Big numbers again from the United Kingdom, where the famed National Health Service on July 8, 2016, launched a request for proposal (RFP) for interpretation and translation services worth GBP 20–80m over the two-year life of the contract.
The new RFP comes hot on the heels of similar tenders for framework agreements from the nation’s Crown Commercial Service CCS (worth up to GBP 250m), the Ministry of Justice (up to GBP 160m), and a procurement organization for the country’s Eastern Shires (up to GBP 120m).
Even if only a fraction of the promised spend is likely be funnelled through the frameworks, the UK is emerging as a runner-up to the EU in terms of centralized procurement of translation and interpretation.
The RFP totals 74 pages across three documents, with another three vast spreadsheets added for good measure. Bid managers rejoice. Running the tender is the NHS’ procurement arm NHS Shared Business Services (SBS), which is funded by both the suppliers and the participating authorities. According to the bid documents seen by Slator, the Category Manager in charge is a certain Jack Steele.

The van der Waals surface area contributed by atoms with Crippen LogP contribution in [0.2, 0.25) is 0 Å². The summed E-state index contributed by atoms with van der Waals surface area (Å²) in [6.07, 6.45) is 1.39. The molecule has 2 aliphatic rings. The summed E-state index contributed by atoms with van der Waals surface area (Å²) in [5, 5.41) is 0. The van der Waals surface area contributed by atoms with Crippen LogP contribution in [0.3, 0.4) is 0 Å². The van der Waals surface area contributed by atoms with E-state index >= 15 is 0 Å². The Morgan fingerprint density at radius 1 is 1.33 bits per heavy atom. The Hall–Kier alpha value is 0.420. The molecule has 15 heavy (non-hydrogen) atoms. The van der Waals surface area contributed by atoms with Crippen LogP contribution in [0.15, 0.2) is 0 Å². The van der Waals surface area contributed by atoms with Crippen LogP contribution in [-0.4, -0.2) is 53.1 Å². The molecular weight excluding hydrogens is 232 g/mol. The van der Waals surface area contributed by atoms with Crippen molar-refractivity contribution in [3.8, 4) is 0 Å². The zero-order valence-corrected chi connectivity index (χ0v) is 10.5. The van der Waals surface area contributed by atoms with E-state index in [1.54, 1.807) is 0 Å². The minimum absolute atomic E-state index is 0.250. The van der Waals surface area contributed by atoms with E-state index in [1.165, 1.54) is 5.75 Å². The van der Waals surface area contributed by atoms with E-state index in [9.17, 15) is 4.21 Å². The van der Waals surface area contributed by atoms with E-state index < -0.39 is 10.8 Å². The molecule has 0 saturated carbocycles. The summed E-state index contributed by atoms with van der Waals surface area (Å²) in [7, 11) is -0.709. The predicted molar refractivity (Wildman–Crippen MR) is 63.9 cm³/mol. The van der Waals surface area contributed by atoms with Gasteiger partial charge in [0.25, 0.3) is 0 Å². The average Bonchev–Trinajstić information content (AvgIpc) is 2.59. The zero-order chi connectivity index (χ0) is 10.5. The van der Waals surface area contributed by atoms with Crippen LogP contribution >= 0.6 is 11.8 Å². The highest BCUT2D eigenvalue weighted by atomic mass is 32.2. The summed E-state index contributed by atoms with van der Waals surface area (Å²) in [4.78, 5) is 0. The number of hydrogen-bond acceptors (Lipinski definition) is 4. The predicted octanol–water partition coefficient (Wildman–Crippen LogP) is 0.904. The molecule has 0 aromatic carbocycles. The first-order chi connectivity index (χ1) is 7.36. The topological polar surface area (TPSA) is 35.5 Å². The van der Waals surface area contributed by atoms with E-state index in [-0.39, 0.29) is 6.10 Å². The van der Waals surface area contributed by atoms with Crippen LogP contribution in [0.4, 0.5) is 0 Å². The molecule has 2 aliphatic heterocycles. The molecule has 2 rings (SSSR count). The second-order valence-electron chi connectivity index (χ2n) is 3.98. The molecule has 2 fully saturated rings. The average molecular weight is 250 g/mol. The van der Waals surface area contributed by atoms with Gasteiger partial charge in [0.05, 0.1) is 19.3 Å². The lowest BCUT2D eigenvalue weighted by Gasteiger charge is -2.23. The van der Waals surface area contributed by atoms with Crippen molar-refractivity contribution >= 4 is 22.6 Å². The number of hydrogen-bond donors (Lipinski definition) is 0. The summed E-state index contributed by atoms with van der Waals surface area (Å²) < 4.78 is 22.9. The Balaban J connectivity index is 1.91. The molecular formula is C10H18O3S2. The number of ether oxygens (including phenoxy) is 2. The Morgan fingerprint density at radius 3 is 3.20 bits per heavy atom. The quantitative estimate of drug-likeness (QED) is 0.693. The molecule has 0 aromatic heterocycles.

As with the CCS contract, the NHS deployed the framework model, where a central authority runs the RFPs, chooses the vendors, but then leaves it to them to pitch their services directly to the individual authorities (i.e., the end buyers).
NHS Shared Business Services will help promote the selected LSPs among the end buyers
The SBS promises to support adoption of the framework through a promotional activity run by its field base staff “to ensure greater awareness of the contract.”